Shattered Lives Radio had the pleasure of examining the issues surrounding intimate partner violence in South Carolina and universally.

Join us for the interview with Elmire Raven. Below are selected written highlights of the show.

 Listen to Shattered Lives Radio

  • Introduction to our guest
  • The evolution of domestic violence –IPV programs in the South and what they offer now
  • Ranking of Number one in homicides against women- Why?
  • Guns, legislation and what a perpetrator is charged with….OR NOT!
  • The Key- Community support and involvement
  • Discussion of housing, transportation  and the trips to court
  • No tools in order to leave…..
  • The victim – Making a decision; What’s involved? 35% -5 to 7 times…..
  • Do they ever turn people away?
  • A discussion of “to report or not to report”
  • Opportunities for cutting edge collaborations with Human Trafficking and HIV initiatives:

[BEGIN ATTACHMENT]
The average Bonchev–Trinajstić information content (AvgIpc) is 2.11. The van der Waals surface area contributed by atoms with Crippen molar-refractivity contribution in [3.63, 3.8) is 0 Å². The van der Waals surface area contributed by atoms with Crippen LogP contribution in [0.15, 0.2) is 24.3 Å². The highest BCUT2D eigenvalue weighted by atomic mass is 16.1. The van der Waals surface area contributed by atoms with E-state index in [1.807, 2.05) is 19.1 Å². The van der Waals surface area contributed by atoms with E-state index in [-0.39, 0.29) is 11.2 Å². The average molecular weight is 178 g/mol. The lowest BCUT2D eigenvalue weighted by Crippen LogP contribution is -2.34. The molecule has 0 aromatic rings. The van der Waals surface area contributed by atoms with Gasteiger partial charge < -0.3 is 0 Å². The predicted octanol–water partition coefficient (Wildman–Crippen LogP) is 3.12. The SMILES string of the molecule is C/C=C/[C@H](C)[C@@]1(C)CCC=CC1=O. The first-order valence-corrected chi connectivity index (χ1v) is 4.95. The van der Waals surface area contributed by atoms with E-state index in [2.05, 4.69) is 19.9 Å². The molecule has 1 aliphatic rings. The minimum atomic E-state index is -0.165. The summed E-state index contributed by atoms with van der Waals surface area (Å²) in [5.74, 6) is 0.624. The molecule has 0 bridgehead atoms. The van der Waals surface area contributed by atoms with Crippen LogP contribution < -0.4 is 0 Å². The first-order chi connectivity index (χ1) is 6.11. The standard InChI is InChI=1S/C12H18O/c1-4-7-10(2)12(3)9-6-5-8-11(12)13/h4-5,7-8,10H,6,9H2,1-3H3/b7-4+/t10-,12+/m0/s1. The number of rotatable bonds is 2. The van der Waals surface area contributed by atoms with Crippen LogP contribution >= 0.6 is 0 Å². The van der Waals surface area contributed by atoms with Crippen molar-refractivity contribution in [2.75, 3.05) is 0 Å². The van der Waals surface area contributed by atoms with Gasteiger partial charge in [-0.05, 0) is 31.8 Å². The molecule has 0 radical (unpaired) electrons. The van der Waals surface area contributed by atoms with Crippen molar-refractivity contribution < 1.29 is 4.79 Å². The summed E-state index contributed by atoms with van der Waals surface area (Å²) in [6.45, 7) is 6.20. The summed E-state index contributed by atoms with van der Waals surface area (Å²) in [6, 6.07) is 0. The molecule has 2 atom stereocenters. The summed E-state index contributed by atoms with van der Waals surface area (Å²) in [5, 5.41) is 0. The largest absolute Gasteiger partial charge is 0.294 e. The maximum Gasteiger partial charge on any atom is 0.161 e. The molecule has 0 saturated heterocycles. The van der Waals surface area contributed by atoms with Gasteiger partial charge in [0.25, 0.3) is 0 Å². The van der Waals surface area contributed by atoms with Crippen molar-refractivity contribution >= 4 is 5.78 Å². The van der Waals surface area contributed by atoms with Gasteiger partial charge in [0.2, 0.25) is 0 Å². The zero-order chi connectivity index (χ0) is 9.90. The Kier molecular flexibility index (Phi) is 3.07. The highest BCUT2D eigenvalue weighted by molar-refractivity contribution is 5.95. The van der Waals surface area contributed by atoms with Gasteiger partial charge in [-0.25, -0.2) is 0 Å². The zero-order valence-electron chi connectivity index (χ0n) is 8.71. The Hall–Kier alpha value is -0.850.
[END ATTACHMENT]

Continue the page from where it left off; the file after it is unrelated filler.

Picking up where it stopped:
• Human Trafficking victims – A very complex issue!
  • Building a new facility in the future!
  • Donation & Contact Information:
  • Administrative Line: 843-747-4069;
  • 24 Hour Hotline:   843-744-3242  In -State
  • 1-800-273 –HOPE  Nationwide-24/7

Questions for the Listening Audience:

  • What’s the significance of these numbers in the discussion– 36, 85?
  • In Elmire’s opinion, what is the biggest influence on the number of homicides in South Carolina?
  • Criminal Domestic Violence Coordinating Council – What’s it all about?
  • Is the faith-based community part of  the answer?  Why-Why-not?
  • What are the components of their volunteer program?
  • What is the main reason why women return to their abusers?
  • How is enabling a factor and reasons for returning to the shelter?
  • How to we sort out “getting the perpetrator in trouble” versus stopping the abuse?
  • What is the average stay for residents at My Sister’s House?
  • Is there a central place in Southeastern South Carolina for those who are trafficked?
  • What can be done in rural areas?
  • What influences  came to play in Elmire’s success with My Sister’s House?
  • What was Elmire’s parting comment re debunking the greatest myth?

The comments expressed on this website or on the broadcasts of Shattered Lives do not necessarily reflect the opinions or beliefs of the hosts, producers, or other guests.